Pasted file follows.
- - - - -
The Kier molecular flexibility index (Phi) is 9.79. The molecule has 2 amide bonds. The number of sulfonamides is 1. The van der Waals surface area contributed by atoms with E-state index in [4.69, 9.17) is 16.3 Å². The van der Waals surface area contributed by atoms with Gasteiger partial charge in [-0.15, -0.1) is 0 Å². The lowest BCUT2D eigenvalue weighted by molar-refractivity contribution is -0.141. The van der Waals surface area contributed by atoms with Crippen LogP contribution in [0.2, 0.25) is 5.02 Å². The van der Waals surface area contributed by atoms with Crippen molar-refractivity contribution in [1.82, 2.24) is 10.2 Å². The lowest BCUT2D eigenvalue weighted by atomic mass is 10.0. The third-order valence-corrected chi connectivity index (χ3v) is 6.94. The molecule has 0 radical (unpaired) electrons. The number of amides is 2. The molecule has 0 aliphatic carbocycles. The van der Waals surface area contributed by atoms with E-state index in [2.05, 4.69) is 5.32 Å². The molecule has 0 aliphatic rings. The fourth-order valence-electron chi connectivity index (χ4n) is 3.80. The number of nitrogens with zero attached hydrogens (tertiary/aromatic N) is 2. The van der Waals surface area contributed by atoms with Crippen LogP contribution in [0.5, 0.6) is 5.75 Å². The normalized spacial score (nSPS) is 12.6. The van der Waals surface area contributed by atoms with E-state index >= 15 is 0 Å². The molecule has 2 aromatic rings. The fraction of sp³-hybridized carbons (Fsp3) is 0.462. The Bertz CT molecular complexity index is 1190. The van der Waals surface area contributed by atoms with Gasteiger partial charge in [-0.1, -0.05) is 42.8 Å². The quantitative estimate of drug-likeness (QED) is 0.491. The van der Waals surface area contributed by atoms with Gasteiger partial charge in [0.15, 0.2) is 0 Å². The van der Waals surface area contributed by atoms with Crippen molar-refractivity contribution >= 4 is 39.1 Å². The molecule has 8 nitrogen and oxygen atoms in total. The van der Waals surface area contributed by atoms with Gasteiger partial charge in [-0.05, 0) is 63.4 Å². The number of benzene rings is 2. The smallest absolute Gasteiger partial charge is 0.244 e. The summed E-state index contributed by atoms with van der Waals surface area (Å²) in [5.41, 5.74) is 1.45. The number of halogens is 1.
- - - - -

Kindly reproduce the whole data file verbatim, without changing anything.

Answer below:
The Kier molecular flexibility index (Phi) is 9.79. The molecule has 2 amide bonds. The number of sulfonamides is 1. The van der Waals surface area contributed by atoms with E-state index in [4.69, 9.17) is 16.3 Å². The van der Waals surface area contributed by atoms with Gasteiger partial charge in [-0.15, -0.1) is 0 Å². The lowest BCUT2D eigenvalue weighted by molar-refractivity contribution is -0.141. The van der Waals surface area contributed by atoms with Crippen LogP contribution in [0.2, 0.25) is 5.02 Å². The van der Waals surface area contributed by atoms with Crippen molar-refractivity contribution in [1.82, 2.24) is 10.2 Å². The lowest BCUT2D eigenvalue weighted by atomic mass is 10.0. The third-order valence-corrected chi connectivity index (χ3v) is 6.94. The molecule has 0 radical (unpaired) electrons. The number of amides is 2. The molecule has 0 aliphatic carbocycles. The van der Waals surface area contributed by atoms with E-state index in [2.05, 4.69) is 5.32 Å². The molecule has 0 aliphatic rings. The fourth-order valence-electron chi connectivity index (χ4n) is 3.80. The number of nitrogens with zero attached hydrogens (tertiary/aromatic N) is 2. The van der Waals surface area contributed by atoms with Crippen LogP contribution in [0.5, 0.6) is 5.75 Å². The normalized spacial score (nSPS) is 12.6. The van der Waals surface area contributed by atoms with E-state index >= 15 is 0 Å². The molecule has 2 aromatic rings. The fraction of sp³-hybridized carbons (Fsp3) is 0.462. The Bertz CT molecular complexity index is 1190. The van der Waals surface area contributed by atoms with Gasteiger partial charge in [-0.1, -0.05) is 42.8 Å². The quantitative estimate of drug-likeness (QED) is 0.491. The van der Waals surface area contributed by atoms with Gasteiger partial charge in [0.15, 0.2) is 0 Å². The van der Waals surface area contributed by atoms with Crippen molar-refractivity contribution >= 4 is 39.1 Å². The molecule has 8 nitrogen and oxygen atoms in total. The van der Waals surface area contributed by atoms with Gasteiger partial charge in [-0.05, 0) is 63.4 Å². The number of benzene rings is 2. The smallest absolute Gasteiger partial charge is 0.244 e. The summed E-state index contributed by atoms with van der Waals surface area (Å²) in [5.41, 5.74) is 1.45. The number of halogens is 1.